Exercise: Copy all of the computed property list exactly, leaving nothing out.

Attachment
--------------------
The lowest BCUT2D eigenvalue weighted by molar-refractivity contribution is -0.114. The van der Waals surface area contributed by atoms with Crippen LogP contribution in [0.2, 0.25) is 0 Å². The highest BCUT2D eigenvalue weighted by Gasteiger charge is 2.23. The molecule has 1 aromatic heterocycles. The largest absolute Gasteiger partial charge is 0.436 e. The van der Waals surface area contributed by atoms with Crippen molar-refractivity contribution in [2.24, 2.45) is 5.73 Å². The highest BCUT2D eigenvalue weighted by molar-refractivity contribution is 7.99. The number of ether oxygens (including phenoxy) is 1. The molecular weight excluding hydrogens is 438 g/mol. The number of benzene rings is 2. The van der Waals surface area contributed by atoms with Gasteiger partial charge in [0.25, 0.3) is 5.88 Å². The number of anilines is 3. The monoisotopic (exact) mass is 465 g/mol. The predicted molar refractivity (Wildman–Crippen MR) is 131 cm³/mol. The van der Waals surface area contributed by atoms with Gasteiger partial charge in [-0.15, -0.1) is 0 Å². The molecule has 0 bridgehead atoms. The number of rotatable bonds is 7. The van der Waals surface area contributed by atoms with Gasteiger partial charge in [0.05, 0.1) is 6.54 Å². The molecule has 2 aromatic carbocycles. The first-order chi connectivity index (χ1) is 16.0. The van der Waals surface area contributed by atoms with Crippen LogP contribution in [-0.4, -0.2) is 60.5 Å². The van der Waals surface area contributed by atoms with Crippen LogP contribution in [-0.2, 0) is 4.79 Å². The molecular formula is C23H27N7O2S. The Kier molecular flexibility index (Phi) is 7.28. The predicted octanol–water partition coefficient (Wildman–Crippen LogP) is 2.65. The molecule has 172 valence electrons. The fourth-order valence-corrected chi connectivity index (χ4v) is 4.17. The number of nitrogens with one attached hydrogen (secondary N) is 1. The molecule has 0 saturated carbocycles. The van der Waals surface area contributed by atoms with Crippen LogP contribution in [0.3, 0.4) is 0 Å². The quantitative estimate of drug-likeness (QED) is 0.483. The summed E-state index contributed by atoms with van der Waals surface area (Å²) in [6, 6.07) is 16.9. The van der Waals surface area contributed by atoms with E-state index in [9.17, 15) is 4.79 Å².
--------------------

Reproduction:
The lowest BCUT2D eigenvalue weighted by molar-refractivity contribution is -0.114. The van der Waals surface area contributed by atoms with Crippen LogP contribution in [0.2, 0.25) is 0 Å². The highest BCUT2D eigenvalue weighted by Gasteiger charge is 2.23. The molecule has 1 aromatic heterocycles. The largest absolute Gasteiger partial charge is 0.436 e. The van der Waals surface area contributed by atoms with Crippen molar-refractivity contribution in [2.24, 2.45) is 5.73 Å². The highest BCUT2D eigenvalue weighted by molar-refractivity contribution is 7.99. The number of ether oxygens (including phenoxy) is 1. The molecular weight excluding hydrogens is 438 g/mol. The number of benzene rings is 2. The van der Waals surface area contributed by atoms with Gasteiger partial charge in [0.25, 0.3) is 5.88 Å². The number of anilines is 3. The monoisotopic (exact) mass is 465 g/mol. The predicted molar refractivity (Wildman–Crippen MR) is 131 cm³/mol. The van der Waals surface area contributed by atoms with Gasteiger partial charge in [-0.15, -0.1) is 0 Å². The molecule has 0 bridgehead atoms. The number of rotatable bonds is 7. The van der Waals surface area contributed by atoms with Gasteiger partial charge in [0.05, 0.1) is 6.54 Å². The molecule has 2 aromatic carbocycles. The first-order chi connectivity index (χ1) is 16.0. The van der Waals surface area contributed by atoms with Crippen LogP contribution in [-0.4, -0.2) is 60.5 Å². The van der Waals surface area contributed by atoms with Crippen LogP contribution in [-0.2, 0) is 4.79 Å². The molecular formula is C23H27N7O2S. The Kier molecular flexibility index (Phi) is 7.28. The predicted octanol–water partition coefficient (Wildman–Crippen LogP) is 2.65. The molecule has 172 valence electrons. The fourth-order valence-corrected chi connectivity index (χ4v) is 4.17. The number of nitrogens with one attached hydrogen (secondary N) is 1. The molecule has 0 saturated carbocycles. The van der Waals surface area contributed by atoms with Crippen LogP contribution in [0.3, 0.4) is 0 Å². The quantitative estimate of drug-likeness (QED) is 0.483. The summed E-state index contributed by atoms with van der Waals surface area (Å²) in [6, 6.07) is 16.9. The van der Waals surface area contributed by atoms with E-state index in [9.17, 15) is 4.79 Å².